April 20, 2016 — Four faculty members from the University of California, Davis have been elected to the American Academy of Arts and Sciences. They are among 213 scientists, artists, writers and leaders in business, politics and philanthropy to be selected this year.
Sociologist Named a William T. Grant Foundation Scholar
Designer professor gives talk on Bonnard
April 18, 2016 - James Housefield, an associate professor in the Department of Design, will give a talk April 23 in conjunction with a major Pierre Bonnard exhibition at the de Young Museum in San Francisco. Four UC Davis students will also have work on display at the museum that weekend.
Study Says Logos Make a Group Seem ‘Real’
Mariel Vazquez Receives National Award For Advancing Minorities in Math
April 14, 2016 — The National Blackwell-Tapia Committee is pleased to announce that the 2016 Blackwell-Tapia Prize will be awarded to Mariel Vazquez, a professor in the departments of mathematics and of microbiology and molecular genetics at the University of California, Davis.
Javanese shadow puppets bring another world to life
April 13, 2016 - The centuries-old Javanese theatre art of wayang kulit casts its spellbinding shadows at UC Davis on April 24. Wayang kulit (“shadow play”) marries music, storytelling and visual art through puppetry. The story, based on The Mahabharata, an ancient Hindu epic poem, will be narrated in English and Javanese. It is presented by the Department of Music at the Mondavi Center for the Performing Arts.
Music Professor Receives Guggenheim Fellowship
April 8, 2016 - Music professor Laurie San Martin has been awarded a John Simon Guggenheim Memorial Foundation Fellowship. The fellowship will provide funding for San Martin, to do research and compose works for the San Francisco vocal ensemble Volti and New York’s Cygnus Ensemble. San Martin is one of only 175 Guggenheim Fellows this year selected from 3,000 applicants. The awards were announced April 6.
Borders Examined in All Day Symposium
Neuroscientists Get a New Look into How We Read
Future STEM Stars Gather At UC Davis
Creative Writing Professor Wins American Academy Prize
March 23, 2016 - UC Davis assistant professor of English Katie Peterson is one of eight writers of “exceptional accomplishment in any genre” to receive an American Academy of Arts and Letters 2016 literature award. Author of three books of poetry, Peterson is on a list that includes two MacArthur “genius grant” Fellows and a Pulitzer Prize winner.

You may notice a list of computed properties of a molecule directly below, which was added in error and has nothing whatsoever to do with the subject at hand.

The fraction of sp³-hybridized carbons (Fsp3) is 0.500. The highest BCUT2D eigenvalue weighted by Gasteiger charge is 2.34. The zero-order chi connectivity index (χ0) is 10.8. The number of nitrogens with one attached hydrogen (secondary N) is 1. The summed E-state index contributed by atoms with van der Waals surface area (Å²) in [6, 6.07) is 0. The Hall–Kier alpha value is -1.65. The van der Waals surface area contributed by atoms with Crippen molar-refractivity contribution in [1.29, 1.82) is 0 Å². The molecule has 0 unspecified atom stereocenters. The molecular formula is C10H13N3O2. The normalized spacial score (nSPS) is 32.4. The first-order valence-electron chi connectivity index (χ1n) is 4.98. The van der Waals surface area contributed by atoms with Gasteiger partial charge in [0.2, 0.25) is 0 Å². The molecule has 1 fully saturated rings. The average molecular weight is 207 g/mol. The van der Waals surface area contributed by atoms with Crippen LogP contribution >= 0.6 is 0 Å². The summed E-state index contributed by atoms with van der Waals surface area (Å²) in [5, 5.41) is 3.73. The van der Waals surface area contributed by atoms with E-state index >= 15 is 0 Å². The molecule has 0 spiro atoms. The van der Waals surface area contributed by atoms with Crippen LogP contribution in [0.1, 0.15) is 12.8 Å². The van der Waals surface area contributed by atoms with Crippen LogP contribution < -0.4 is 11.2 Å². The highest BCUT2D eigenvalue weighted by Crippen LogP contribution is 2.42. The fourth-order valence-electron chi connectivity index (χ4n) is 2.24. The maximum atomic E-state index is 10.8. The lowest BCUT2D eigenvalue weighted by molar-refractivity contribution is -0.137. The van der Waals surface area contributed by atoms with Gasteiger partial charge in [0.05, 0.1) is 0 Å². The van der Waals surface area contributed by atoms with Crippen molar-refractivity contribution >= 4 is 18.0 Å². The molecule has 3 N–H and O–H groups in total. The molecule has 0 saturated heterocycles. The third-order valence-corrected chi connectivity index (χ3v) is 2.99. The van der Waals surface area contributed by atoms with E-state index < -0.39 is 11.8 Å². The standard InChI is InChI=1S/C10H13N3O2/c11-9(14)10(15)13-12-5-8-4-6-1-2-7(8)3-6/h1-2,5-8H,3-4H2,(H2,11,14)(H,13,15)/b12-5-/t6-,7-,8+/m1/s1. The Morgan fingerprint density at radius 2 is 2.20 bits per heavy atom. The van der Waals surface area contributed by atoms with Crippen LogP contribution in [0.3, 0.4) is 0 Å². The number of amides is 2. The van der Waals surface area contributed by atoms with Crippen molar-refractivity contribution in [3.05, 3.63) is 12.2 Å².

Magneto-ionics could be a new alternative to electronics
March 21, 2016 — Right now, our microchips and memory devices are based on the movement of electrons across and near interfaces, usually of silicon, but with limitations of conventional electronics become apparent, researchers are looking at new ways to store or process information.
Medieval Scholars Coming Back To Place Group Started
March 21, 2016 - Half a century ago, a handful of medieval scholars at UC Davis organized a conference. The outgrowth of that meeting was the Medieval Association of the Pacific, now back at UC Davis for its annual conference and 50th anniversary March 31 - April 2.
Tide pools at the front line of ocean acidification
Our Cyborg Future: Could Digital Data Out-Evolve Us?
March 18, 2016 — With digital information increasing at an astonishing rate, a Department of Communication expert on big data and its effects on society says the concept of artificial intelligence evolving is no longer far-fetched.
New Yorker Art Critic Gives Students Insights
March 17, 2016 - Students recently got to spend time talking art and ideas with Peter Schjeldahl, art critic for The New Yorker magazine. Schjeldahl was at UC Davis to deliver the Betty Jean and Wayne Thiebaud Endowed Lecture supported by the College of Letters and Science.
Two Papers Make 'Best of Neuron' List